Theroux's seekers wander amid cacophony, tension of Mumbai

Review Novellas

September 30, 2007|By Victoria A. Brownworth | Victoria A. Brownworth,[Special to The Sun]

The Elephanta Suite

By Paul Theroux

Houghton Mifflin / 256 pages/ $25

Whether one knows Paul Theroux as a novelist or a travel writer, place is the signal element in all his work. Place is both character and plot and inextricable from both, but place always takes on an obsessive, all-consuming quality in Theroux's books.

In his latest, The Elephanta Suite, India is the place, specifically Mumbai and environs. This collection of three very loosely intersecting novellas virtually thrums with the cacophony of that most populous, volatile, commercially striving and poverty-ridden city.

Perhaps because Theroux writes predominantly about place, his characters tend to be seekers. In "Monkey Hill" a middle-aged American couple, Audie and Beth Blunden, married for three decades, look for adventure at Agni, a spa outside Mumbai, but they are drawn - inexorably and ultimately catastrophically - to the Monkey Hill, Hanuman Giri, at the foot of the Himalayas.

The Blundens aren't quite ugly Americans, although Audie certainly comes close and even his wife thinks that travel makes her "normally straightforward husband pretentious." What the Blundens are is adrift. They came to Agni for their health - it is both spa and a spiritual center - and there the couple are pampered: they are massaged and fed and groomed and catered to. Their original stay was for a week, but they cannot seem to leave. They renew their reservation week after week.

But what do the Blundens expect from their sojourn in India, other than such luxuriant and elitist relaxation? The couple are uniquely bored by the locals, hate how their own comments are ignored and interpret things told to them not as helpful or informative, only as pompous or pontificating.

Their journeys outside the compound of Agni are rife with risk and excitement - whether it is in viewing the apes that lounge about near dusk, appearing to watch the sunset or striking up conversation with strangers on the roadway. As comfortable and comforting as the secluded and safe world of Agni is, they want something more. Which leads them to explore the local village, Hanuman Nagar, and attempt to connect with the "other" India.

Beth Blunden thinks as they first venture into "the invisible place" that it is indeed terrifying to leave the safety of Agni. "She could feel the tension of the town in her body like a cramp; she could smell it and taste it. It was dreadful and disorderly, yet she was aroused by its truth. ... She was shocked and excited by it. It was India with the gilt scraped off, hungry India, the India of struggle, India at odds with itself. She had seen Indians at Agni, but they didn't live there. This was where Indians lived, in the smoke and flames of Hanuman Nagar."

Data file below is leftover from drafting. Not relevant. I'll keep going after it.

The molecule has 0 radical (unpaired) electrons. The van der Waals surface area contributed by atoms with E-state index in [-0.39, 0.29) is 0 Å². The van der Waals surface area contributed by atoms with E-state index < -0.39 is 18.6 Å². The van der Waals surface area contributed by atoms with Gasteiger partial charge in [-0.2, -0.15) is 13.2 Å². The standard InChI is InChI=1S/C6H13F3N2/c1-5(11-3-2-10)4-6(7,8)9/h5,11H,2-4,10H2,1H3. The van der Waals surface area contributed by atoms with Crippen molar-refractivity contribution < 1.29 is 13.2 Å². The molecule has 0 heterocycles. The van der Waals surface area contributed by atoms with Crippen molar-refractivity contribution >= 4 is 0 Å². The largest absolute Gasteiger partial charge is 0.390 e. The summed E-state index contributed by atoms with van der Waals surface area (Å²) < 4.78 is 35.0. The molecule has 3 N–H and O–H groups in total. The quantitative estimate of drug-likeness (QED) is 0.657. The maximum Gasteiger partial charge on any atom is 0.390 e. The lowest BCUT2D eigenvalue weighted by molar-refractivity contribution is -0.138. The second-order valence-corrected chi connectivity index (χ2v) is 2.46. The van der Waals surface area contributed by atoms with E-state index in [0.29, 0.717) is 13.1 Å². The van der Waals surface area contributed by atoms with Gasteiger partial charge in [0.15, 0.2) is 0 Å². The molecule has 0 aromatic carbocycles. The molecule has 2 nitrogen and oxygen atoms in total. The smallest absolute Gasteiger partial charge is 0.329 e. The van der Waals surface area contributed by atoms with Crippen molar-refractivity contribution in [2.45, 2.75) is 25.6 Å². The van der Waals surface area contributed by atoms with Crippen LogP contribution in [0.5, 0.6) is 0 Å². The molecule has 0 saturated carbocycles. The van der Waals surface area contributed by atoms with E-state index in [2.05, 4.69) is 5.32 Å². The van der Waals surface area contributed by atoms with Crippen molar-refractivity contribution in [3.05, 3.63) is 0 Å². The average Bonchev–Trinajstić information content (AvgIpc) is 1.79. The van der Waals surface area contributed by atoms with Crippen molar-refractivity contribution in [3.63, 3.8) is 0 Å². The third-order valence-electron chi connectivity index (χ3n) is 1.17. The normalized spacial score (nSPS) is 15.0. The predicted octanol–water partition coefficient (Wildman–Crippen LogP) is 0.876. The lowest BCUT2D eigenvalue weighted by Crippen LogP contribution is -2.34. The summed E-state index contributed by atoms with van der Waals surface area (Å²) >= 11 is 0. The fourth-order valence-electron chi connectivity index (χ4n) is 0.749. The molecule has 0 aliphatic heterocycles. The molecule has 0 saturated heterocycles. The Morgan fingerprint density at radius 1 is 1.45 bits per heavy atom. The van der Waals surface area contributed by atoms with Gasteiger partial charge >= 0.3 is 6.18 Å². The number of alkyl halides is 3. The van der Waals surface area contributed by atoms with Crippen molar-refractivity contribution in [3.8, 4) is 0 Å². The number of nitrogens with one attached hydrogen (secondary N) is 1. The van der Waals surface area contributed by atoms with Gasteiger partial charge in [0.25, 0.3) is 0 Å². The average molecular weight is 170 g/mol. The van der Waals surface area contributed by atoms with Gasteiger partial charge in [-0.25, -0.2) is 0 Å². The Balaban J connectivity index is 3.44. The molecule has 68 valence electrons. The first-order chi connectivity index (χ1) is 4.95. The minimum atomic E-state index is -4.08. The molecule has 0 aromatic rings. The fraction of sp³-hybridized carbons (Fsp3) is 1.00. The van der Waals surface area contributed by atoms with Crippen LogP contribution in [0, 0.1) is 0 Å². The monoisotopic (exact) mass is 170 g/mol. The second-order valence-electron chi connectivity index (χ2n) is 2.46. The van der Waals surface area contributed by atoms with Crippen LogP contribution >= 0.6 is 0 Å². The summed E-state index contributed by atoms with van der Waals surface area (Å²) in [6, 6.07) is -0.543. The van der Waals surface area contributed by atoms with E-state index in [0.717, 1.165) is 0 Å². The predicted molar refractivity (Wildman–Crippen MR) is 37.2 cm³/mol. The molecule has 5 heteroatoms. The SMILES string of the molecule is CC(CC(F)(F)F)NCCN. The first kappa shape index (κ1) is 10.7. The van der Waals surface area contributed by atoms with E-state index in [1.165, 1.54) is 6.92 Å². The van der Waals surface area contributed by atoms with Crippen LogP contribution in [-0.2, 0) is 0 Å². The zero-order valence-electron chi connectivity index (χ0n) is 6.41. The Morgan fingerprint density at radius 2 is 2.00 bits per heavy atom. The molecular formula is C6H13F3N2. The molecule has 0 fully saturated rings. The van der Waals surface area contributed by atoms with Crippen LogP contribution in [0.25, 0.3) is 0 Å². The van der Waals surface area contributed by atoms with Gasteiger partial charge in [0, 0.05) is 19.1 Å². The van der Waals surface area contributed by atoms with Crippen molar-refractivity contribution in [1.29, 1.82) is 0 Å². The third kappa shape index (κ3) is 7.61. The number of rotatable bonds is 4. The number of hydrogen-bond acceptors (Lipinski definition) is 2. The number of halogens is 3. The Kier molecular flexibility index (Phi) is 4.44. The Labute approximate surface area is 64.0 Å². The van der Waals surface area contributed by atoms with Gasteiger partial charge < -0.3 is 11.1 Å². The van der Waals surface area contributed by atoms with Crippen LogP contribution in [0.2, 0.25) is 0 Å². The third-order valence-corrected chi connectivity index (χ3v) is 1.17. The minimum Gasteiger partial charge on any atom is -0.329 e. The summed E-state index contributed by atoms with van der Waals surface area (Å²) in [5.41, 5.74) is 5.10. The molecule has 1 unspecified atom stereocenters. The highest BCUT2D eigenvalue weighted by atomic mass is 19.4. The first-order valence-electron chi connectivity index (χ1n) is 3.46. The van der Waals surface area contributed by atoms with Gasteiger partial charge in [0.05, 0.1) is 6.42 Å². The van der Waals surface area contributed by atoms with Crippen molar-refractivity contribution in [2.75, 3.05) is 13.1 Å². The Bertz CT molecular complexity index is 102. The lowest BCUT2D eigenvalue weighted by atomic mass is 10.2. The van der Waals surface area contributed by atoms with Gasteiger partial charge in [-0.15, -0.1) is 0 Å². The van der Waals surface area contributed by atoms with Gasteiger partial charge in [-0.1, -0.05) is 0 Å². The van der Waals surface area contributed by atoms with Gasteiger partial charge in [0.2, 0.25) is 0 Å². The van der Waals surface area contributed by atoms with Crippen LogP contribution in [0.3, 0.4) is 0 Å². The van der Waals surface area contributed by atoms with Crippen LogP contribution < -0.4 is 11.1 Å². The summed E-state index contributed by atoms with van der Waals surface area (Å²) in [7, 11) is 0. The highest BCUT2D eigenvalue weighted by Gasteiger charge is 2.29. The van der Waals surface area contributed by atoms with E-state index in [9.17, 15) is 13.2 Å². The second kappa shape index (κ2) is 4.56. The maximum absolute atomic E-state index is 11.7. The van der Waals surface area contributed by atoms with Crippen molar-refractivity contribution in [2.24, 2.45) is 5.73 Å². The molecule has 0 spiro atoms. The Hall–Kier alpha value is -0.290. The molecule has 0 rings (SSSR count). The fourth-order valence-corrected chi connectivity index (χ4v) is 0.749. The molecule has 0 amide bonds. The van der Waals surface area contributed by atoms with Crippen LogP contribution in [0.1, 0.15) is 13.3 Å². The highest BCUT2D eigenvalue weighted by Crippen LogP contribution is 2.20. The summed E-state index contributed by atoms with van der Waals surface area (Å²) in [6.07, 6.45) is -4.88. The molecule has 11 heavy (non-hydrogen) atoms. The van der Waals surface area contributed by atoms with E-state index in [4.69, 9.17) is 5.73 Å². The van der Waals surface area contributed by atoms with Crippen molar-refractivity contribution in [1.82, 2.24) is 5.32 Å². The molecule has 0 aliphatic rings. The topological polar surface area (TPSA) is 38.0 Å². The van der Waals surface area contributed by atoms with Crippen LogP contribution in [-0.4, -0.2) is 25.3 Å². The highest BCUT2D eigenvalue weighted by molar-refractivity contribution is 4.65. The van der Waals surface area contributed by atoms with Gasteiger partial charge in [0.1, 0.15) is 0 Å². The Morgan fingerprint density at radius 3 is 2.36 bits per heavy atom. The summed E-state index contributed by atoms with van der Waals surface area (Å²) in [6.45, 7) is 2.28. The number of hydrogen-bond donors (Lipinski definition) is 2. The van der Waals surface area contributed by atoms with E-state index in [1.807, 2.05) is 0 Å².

The length of their stay and these trips outside their compound blur boundaries for the Blundens. They begin to believe that they are of India, rather than in India, that they have a special relationship to those who in reality think the couple are merely customers or consumers or, worst of all, prey. The consequences of this cultural misreading are extreme.

Extremes abound in "The Gateway of India," as well. Dwight Huntsinger is a 43-year-old recently divorced corporate attorney from Boston, sent to sanction deals in Mumbai. On his first trip he never leaves his hotel room - the Elephanta Suite - at the Taj Mahal Hotel. "The best suite in the best hotel" is still in India and Huntsinger suffers through his trip, hoping never to return, living on bananas and bottled water for the week.

His impressions of India are that it is demonic, its own circle of hell. "He had dreaded it, and it had exceeded even his fearful expectations - dirtier, smellier, more chaotic and unforgiving than anywhere he'd ever been. `Hideous' did not describe it; there were no words for it. It was like an experience of grief, leaving you mute and small."

But Huntsinger soon finds himself resigned to a second trip - forced on him by a senior colleague who refuses to return, noting "even Indians don't want to go to India." This time he comes prepared, with tins of tuna fish and plastic forks and other things untainted by India that he can eat.

His hotel window overlooks the Gateway of India with its three portals and one evening he ventures out to walk along the quay. There he is accosted by an older woman who appears not to want anything, but is actually pimping a young girl. Inexorably, Huntsinger is drawn to follow her, down "sudden, reeking lanes" and when he arrives with her and the young girl and her younger siblings, he realizes he has taken a life turn that will be irrevocable.

"Dwight folded his arms, sat back on his chair and thought: I can leave now, and that will be the end. I will be the same man. Or I can stay, and follow the old woman's suggestions, and see it through, and something will happen that can't be undone."

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